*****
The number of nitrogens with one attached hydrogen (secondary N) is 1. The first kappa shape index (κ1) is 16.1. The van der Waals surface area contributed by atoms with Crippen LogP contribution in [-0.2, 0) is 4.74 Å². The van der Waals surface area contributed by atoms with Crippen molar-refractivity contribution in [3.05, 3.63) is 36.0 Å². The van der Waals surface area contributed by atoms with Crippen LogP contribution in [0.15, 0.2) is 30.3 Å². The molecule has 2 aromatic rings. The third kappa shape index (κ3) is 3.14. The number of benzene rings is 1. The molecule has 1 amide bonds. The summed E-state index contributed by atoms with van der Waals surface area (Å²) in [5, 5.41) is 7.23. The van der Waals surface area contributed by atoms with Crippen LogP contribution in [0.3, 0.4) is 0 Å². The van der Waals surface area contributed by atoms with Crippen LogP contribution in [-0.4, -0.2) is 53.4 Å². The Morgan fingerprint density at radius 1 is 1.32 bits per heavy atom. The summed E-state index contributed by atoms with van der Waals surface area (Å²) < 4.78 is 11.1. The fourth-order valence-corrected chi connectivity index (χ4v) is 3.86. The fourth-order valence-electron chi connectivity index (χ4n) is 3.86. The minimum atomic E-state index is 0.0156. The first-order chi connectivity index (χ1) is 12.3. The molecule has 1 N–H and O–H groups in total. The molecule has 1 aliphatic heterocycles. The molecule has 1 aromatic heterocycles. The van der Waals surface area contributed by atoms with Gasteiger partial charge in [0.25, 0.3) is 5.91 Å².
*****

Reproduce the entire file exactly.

The number of nitrogens with one attached hydrogen (secondary N) is 1. The first kappa shape index (κ1) is 16.1. The van der Waals surface area contributed by atoms with Crippen LogP contribution in [-0.2, 0) is 4.74 Å². The van der Waals surface area contributed by atoms with Crippen molar-refractivity contribution in [3.05, 3.63) is 36.0 Å². The van der Waals surface area contributed by atoms with Crippen LogP contribution in [0.15, 0.2) is 30.3 Å². The molecule has 2 aromatic rings. The third kappa shape index (κ3) is 3.14. The number of benzene rings is 1. The molecule has 1 amide bonds. The summed E-state index contributed by atoms with van der Waals surface area (Å²) in [5, 5.41) is 7.23. The van der Waals surface area contributed by atoms with Crippen LogP contribution in [0.3, 0.4) is 0 Å². The van der Waals surface area contributed by atoms with Crippen LogP contribution in [-0.4, -0.2) is 53.4 Å². The Morgan fingerprint density at radius 1 is 1.32 bits per heavy atom. The summed E-state index contributed by atoms with van der Waals surface area (Å²) < 4.78 is 11.1. The fourth-order valence-corrected chi connectivity index (χ4v) is 3.86. The fourth-order valence-electron chi connectivity index (χ4n) is 3.86. The minimum atomic E-state index is 0.0156. The first-order chi connectivity index (χ1) is 12.3. The molecule has 1 N–H and O–H groups in total. The molecule has 1 aliphatic heterocycles. The molecule has 1 aromatic heterocycles. The van der Waals surface area contributed by atoms with Gasteiger partial charge in [0.25, 0.3) is 5.91 Å².